The Secretariat of the WHO FCTC and WHO applaud the Brazilian government’s action to seek compensation from tobacco companies
On 21 May, the Office of the Attorney-General of Brazil filed a lawsuit at the Federal Court of Rio Grande do Sul against the largest tobacco corporations in Brazil and their parent companies abroad, to seek recovery of healthcare costs related to the treatment of tobacco-induced diseases. The claim covers costs generated in the Brazilian healthcare system for the treatment of patients suffering from 26 diseases linked to the consumption of tobacco products and exposure to tobacco smoke, and foresees proportional compensation for future spending, and collective moral damages, as a consequence of the tobacco public health burden.
In its related press release , the Office of the Attorney-General of Brazil pointed out that according to studies carried out in the country, the public health spending triggered by tobacco consumption amounts to tens of billions of Reais annually. It also refers to the WHO Framework Convention on Tobacco Control (WHO FCTC), calling for Governments to take the necessary measures to deal with civil liability, including compensation, for the purpose of tobacco control.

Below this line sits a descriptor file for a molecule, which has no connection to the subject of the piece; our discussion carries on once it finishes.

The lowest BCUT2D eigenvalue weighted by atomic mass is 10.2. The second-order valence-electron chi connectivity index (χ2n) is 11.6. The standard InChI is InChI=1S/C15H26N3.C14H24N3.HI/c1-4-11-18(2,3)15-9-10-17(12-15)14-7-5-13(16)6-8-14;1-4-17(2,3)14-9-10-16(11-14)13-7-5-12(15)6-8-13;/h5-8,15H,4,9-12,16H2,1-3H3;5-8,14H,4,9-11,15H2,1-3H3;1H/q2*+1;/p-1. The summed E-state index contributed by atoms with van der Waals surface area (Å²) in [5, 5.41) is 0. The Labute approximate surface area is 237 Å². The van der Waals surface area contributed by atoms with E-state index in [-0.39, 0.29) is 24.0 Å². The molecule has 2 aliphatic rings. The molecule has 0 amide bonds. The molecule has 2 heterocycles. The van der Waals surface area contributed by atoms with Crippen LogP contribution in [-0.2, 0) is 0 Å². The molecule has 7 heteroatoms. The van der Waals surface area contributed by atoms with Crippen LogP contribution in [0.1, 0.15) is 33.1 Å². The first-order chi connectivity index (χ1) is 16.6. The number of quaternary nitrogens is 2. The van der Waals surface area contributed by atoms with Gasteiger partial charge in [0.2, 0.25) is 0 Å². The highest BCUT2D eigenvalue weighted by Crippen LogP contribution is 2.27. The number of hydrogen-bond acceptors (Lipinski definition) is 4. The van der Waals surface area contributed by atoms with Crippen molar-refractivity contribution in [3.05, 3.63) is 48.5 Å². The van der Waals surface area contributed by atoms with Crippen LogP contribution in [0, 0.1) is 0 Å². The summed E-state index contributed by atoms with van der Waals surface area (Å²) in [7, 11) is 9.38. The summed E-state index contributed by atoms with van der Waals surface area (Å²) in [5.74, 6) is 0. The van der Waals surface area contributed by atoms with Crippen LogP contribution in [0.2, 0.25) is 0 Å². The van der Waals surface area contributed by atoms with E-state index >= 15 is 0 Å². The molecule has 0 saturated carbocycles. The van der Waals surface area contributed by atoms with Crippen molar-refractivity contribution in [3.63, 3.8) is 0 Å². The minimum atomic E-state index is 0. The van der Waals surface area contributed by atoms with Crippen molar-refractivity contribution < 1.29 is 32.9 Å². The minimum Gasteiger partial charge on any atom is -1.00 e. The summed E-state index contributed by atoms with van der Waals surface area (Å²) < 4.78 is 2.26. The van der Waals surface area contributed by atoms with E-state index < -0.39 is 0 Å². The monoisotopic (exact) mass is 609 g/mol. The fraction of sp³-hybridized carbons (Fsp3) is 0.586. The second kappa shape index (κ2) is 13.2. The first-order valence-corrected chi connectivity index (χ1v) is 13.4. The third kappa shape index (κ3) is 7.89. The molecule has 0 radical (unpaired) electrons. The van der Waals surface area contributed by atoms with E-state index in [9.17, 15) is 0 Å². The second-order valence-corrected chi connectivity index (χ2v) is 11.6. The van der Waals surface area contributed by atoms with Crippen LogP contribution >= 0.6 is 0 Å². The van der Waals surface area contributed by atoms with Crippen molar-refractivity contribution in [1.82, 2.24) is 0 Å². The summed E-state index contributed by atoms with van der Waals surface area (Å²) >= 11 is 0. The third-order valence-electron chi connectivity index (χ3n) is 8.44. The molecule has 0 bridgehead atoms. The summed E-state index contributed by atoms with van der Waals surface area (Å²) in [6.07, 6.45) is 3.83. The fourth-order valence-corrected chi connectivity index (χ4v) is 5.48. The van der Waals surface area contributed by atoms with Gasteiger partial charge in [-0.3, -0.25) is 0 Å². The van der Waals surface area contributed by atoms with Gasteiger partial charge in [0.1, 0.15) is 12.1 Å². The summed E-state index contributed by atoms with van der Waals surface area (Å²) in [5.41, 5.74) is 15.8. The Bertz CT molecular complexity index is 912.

The WHO FCTC is currently implemented by 181 Parties, determined to give priority to their right to protect public health. WHO holds that the tobacco epidemic is one of the biggest public health threats the world has ever faced, killing more than 8 million people a year. Tobacco use and exposure to tobacco smoke is known to dramatically raise the cost of health care, among other costly impacts on society.
In Article 4.5 of the WHO FCTC, Parties recognize, as a guiding principle to the implementation of the Convention, that issues related to liability, as determined by each Party within its jurisdiction, are an important part of comprehensive tobacco control. The Secretariat of the WHO FCTC aims to support Parties with information that will help them better understand and address issues related to liability, including on healthcare cost recovery, through tools such as the WHO FCTC Article 19 Civil Liability Toolkit, launched in March 2017.
The WHO FCTC equips Parties with means to tackle the burden that tobacco places on people and national health systems. The Secretariat of the WHO FCTC and WHO applaud the Brazilian government’s action to seek compensation from multinational tobacco companies for the social and economic costs of suffering and healthcare resulting from tobacco-related disease.